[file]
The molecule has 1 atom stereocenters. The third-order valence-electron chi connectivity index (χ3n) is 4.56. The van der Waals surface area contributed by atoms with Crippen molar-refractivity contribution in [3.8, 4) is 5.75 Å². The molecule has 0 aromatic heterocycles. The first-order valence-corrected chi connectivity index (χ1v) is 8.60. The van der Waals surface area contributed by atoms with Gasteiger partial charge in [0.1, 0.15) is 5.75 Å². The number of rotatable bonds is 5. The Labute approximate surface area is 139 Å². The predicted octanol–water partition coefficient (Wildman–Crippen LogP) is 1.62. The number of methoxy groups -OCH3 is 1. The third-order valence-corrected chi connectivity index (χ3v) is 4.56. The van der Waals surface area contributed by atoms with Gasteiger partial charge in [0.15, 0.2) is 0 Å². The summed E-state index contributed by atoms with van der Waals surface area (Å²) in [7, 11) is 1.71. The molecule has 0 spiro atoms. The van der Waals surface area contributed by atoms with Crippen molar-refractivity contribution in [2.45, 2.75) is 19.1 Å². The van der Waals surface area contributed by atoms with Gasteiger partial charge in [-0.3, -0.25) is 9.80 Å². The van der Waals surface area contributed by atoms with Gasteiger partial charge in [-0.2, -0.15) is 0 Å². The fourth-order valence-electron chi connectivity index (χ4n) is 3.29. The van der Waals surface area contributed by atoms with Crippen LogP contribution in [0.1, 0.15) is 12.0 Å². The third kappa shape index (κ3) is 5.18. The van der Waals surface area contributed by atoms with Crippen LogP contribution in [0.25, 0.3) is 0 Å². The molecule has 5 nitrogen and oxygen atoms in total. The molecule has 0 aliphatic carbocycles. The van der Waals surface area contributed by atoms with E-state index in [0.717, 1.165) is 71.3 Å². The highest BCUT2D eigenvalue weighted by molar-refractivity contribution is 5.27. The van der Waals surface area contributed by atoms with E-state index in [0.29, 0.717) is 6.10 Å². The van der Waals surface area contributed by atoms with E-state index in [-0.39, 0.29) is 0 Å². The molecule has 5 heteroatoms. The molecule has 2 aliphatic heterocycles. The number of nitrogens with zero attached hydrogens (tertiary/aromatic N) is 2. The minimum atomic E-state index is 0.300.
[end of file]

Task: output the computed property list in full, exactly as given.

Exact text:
The molecule has 1 atom stereocenters. The third-order valence-electron chi connectivity index (χ3n) is 4.56. The van der Waals surface area contributed by atoms with Crippen molar-refractivity contribution in [3.8, 4) is 5.75 Å². The molecule has 0 aromatic heterocycles. The first-order valence-corrected chi connectivity index (χ1v) is 8.60. The van der Waals surface area contributed by atoms with Gasteiger partial charge in [0.1, 0.15) is 5.75 Å². The number of rotatable bonds is 5. The Labute approximate surface area is 139 Å². The predicted octanol–water partition coefficient (Wildman–Crippen LogP) is 1.62. The number of methoxy groups -OCH3 is 1. The third-order valence-corrected chi connectivity index (χ3v) is 4.56. The van der Waals surface area contributed by atoms with Gasteiger partial charge in [0.15, 0.2) is 0 Å². The summed E-state index contributed by atoms with van der Waals surface area (Å²) in [7, 11) is 1.71. The molecule has 0 spiro atoms. The van der Waals surface area contributed by atoms with Crippen molar-refractivity contribution in [2.45, 2.75) is 19.1 Å². The van der Waals surface area contributed by atoms with Gasteiger partial charge in [-0.3, -0.25) is 9.80 Å². The van der Waals surface area contributed by atoms with Gasteiger partial charge in [-0.2, -0.15) is 0 Å². The fourth-order valence-electron chi connectivity index (χ4n) is 3.29. The van der Waals surface area contributed by atoms with Crippen LogP contribution in [0.1, 0.15) is 12.0 Å². The third kappa shape index (κ3) is 5.18. The van der Waals surface area contributed by atoms with Crippen LogP contribution in [0.25, 0.3) is 0 Å². The molecule has 5 nitrogen and oxygen atoms in total. The molecule has 0 aliphatic carbocycles. The van der Waals surface area contributed by atoms with E-state index in [0.717, 1.165) is 71.3 Å². The highest BCUT2D eigenvalue weighted by molar-refractivity contribution is 5.27. The van der Waals surface area contributed by atoms with E-state index in [0.29, 0.717) is 6.10 Å². The van der Waals surface area contributed by atoms with E-state index in [-0.39, 0.29) is 0 Å². The molecule has 5 heteroatoms. The molecule has 2 aliphatic heterocycles. The number of nitrogens with zero attached hydrogens (tertiary/aromatic N) is 2. The minimum atomic E-state index is 0.300.